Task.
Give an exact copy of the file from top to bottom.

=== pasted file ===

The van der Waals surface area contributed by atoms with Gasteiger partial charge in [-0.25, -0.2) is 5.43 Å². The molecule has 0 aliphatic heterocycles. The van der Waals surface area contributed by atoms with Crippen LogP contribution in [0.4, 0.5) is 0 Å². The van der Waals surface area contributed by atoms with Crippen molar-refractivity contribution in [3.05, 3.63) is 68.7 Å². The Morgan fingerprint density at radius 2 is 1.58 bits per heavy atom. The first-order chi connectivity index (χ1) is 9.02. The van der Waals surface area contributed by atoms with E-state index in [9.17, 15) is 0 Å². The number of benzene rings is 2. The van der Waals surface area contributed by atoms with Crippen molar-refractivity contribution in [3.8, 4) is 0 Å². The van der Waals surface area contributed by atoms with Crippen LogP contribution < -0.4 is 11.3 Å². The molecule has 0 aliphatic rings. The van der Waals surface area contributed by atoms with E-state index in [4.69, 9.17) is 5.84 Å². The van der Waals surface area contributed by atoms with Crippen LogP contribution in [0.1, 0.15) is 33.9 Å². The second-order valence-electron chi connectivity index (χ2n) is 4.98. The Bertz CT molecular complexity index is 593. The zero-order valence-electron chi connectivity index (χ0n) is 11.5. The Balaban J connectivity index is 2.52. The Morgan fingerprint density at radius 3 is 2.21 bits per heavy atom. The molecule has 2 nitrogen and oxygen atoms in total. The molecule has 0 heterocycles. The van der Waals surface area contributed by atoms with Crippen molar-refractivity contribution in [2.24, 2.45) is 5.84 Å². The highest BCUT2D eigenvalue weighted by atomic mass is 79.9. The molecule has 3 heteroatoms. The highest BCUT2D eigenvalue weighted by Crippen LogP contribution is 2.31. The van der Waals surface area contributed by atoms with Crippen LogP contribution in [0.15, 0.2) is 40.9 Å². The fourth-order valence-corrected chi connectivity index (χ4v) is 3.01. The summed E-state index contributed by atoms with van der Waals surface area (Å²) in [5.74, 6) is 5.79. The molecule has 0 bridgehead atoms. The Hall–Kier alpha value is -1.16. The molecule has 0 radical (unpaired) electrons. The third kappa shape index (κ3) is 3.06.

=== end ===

The van der Waals surface area contributed by atoms with Gasteiger partial charge in [-0.25, -0.2) is 5.43 Å². The molecule has 0 aliphatic heterocycles. The van der Waals surface area contributed by atoms with Crippen LogP contribution in [0.4, 0.5) is 0 Å². The van der Waals surface area contributed by atoms with Crippen molar-refractivity contribution in [3.05, 3.63) is 68.7 Å². The Morgan fingerprint density at radius 2 is 1.58 bits per heavy atom. The first-order chi connectivity index (χ1) is 9.02. The van der Waals surface area contributed by atoms with E-state index in [9.17, 15) is 0 Å². The number of benzene rings is 2. The van der Waals surface area contributed by atoms with Crippen molar-refractivity contribution in [3.8, 4) is 0 Å². The van der Waals surface area contributed by atoms with Crippen LogP contribution < -0.4 is 11.3 Å². The molecule has 0 aliphatic rings. The van der Waals surface area contributed by atoms with E-state index in [4.69, 9.17) is 5.84 Å². The van der Waals surface area contributed by atoms with Crippen LogP contribution in [0.1, 0.15) is 33.9 Å². The second-order valence-electron chi connectivity index (χ2n) is 4.98. The Bertz CT molecular complexity index is 593. The zero-order valence-electron chi connectivity index (χ0n) is 11.5. The Balaban J connectivity index is 2.52. The Morgan fingerprint density at radius 3 is 2.21 bits per heavy atom. The molecule has 2 nitrogen and oxygen atoms in total. The molecule has 0 heterocycles. The van der Waals surface area contributed by atoms with Crippen molar-refractivity contribution in [2.24, 2.45) is 5.84 Å². The highest BCUT2D eigenvalue weighted by atomic mass is 79.9. The molecule has 3 heteroatoms. The highest BCUT2D eigenvalue weighted by Crippen LogP contribution is 2.31. The van der Waals surface area contributed by atoms with Crippen LogP contribution in [0.15, 0.2) is 40.9 Å². The fourth-order valence-corrected chi connectivity index (χ4v) is 3.01. The summed E-state index contributed by atoms with van der Waals surface area (Å²) in [5.74, 6) is 5.79. The molecule has 0 bridgehead atoms. The Hall–Kier alpha value is -1.16. The molecule has 0 radical (unpaired) electrons. The third kappa shape index (κ3) is 3.06.